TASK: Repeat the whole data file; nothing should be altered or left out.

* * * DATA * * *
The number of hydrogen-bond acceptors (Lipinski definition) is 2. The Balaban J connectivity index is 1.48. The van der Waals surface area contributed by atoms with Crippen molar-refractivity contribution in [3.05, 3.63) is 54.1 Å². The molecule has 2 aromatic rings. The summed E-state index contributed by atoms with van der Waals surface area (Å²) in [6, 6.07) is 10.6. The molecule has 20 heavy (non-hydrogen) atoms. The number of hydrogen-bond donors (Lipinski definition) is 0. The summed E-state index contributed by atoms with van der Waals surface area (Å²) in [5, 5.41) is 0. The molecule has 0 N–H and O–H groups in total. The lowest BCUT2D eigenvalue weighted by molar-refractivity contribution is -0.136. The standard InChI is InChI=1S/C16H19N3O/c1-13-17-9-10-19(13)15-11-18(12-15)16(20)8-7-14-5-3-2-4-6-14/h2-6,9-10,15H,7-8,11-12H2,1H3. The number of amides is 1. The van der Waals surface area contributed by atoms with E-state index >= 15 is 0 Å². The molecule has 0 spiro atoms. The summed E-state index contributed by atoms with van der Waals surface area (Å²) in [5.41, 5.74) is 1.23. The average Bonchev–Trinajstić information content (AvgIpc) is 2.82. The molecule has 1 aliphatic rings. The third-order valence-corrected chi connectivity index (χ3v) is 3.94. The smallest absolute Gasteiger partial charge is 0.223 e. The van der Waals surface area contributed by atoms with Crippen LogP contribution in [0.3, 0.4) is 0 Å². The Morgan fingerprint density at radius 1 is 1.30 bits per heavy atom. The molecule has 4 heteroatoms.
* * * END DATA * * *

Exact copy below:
The number of hydrogen-bond acceptors (Lipinski definition) is 2. The Balaban J connectivity index is 1.48. The van der Waals surface area contributed by atoms with Crippen molar-refractivity contribution in [3.05, 3.63) is 54.1 Å². The molecule has 2 aromatic rings. The summed E-state index contributed by atoms with van der Waals surface area (Å²) in [6, 6.07) is 10.6. The molecule has 20 heavy (non-hydrogen) atoms. The number of hydrogen-bond donors (Lipinski definition) is 0. The summed E-state index contributed by atoms with van der Waals surface area (Å²) in [5, 5.41) is 0. The molecule has 0 N–H and O–H groups in total. The lowest BCUT2D eigenvalue weighted by molar-refractivity contribution is -0.136. The standard InChI is InChI=1S/C16H19N3O/c1-13-17-9-10-19(13)15-11-18(12-15)16(20)8-7-14-5-3-2-4-6-14/h2-6,9-10,15H,7-8,11-12H2,1H3. The number of amides is 1. The van der Waals surface area contributed by atoms with E-state index >= 15 is 0 Å². The molecule has 0 spiro atoms. The summed E-state index contributed by atoms with van der Waals surface area (Å²) in [5.41, 5.74) is 1.23. The average Bonchev–Trinajstić information content (AvgIpc) is 2.82. The molecule has 1 aliphatic rings. The third-order valence-corrected chi connectivity index (χ3v) is 3.94. The smallest absolute Gasteiger partial charge is 0.223 e. The van der Waals surface area contributed by atoms with Crippen LogP contribution in [0.3, 0.4) is 0 Å². The Morgan fingerprint density at radius 1 is 1.30 bits per heavy atom. The molecule has 4 heteroatoms.